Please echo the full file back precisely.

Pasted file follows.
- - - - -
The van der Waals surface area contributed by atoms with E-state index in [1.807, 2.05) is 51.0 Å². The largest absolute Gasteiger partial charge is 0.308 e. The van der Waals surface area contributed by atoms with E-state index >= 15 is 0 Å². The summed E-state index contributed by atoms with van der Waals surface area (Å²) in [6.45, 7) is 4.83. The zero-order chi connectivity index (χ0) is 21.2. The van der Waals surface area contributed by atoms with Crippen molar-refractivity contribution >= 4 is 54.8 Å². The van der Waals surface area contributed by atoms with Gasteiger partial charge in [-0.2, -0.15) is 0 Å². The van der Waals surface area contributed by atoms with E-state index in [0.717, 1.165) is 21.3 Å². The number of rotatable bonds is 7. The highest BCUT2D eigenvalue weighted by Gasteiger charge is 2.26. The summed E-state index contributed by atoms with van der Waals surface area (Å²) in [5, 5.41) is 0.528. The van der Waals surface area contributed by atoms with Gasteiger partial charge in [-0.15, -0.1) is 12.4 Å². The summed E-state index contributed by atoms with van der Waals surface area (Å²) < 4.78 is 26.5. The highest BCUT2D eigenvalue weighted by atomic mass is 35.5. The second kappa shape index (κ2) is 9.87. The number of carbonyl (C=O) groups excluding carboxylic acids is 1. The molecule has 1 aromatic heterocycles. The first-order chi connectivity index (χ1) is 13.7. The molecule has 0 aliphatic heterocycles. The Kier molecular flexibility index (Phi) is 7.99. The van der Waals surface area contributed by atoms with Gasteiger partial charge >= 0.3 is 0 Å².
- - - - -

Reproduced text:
The van der Waals surface area contributed by atoms with E-state index in [1.807, 2.05) is 51.0 Å². The largest absolute Gasteiger partial charge is 0.308 e. The van der Waals surface area contributed by atoms with E-state index >= 15 is 0 Å². The summed E-state index contributed by atoms with van der Waals surface area (Å²) in [6.45, 7) is 4.83. The zero-order chi connectivity index (χ0) is 21.2. The van der Waals surface area contributed by atoms with Crippen molar-refractivity contribution >= 4 is 54.8 Å². The van der Waals surface area contributed by atoms with Gasteiger partial charge in [-0.2, -0.15) is 0 Å². The van der Waals surface area contributed by atoms with E-state index in [0.717, 1.165) is 21.3 Å². The number of rotatable bonds is 7. The highest BCUT2D eigenvalue weighted by Gasteiger charge is 2.26. The summed E-state index contributed by atoms with van der Waals surface area (Å²) in [5, 5.41) is 0.528. The van der Waals surface area contributed by atoms with Gasteiger partial charge in [-0.15, -0.1) is 12.4 Å². The summed E-state index contributed by atoms with van der Waals surface area (Å²) < 4.78 is 26.5. The highest BCUT2D eigenvalue weighted by atomic mass is 35.5. The second kappa shape index (κ2) is 9.87. The number of carbonyl (C=O) groups excluding carboxylic acids is 1. The molecule has 1 aromatic heterocycles. The first-order chi connectivity index (χ1) is 13.7. The molecule has 0 aliphatic heterocycles. The Kier molecular flexibility index (Phi) is 7.99. The van der Waals surface area contributed by atoms with Gasteiger partial charge >= 0.3 is 0 Å².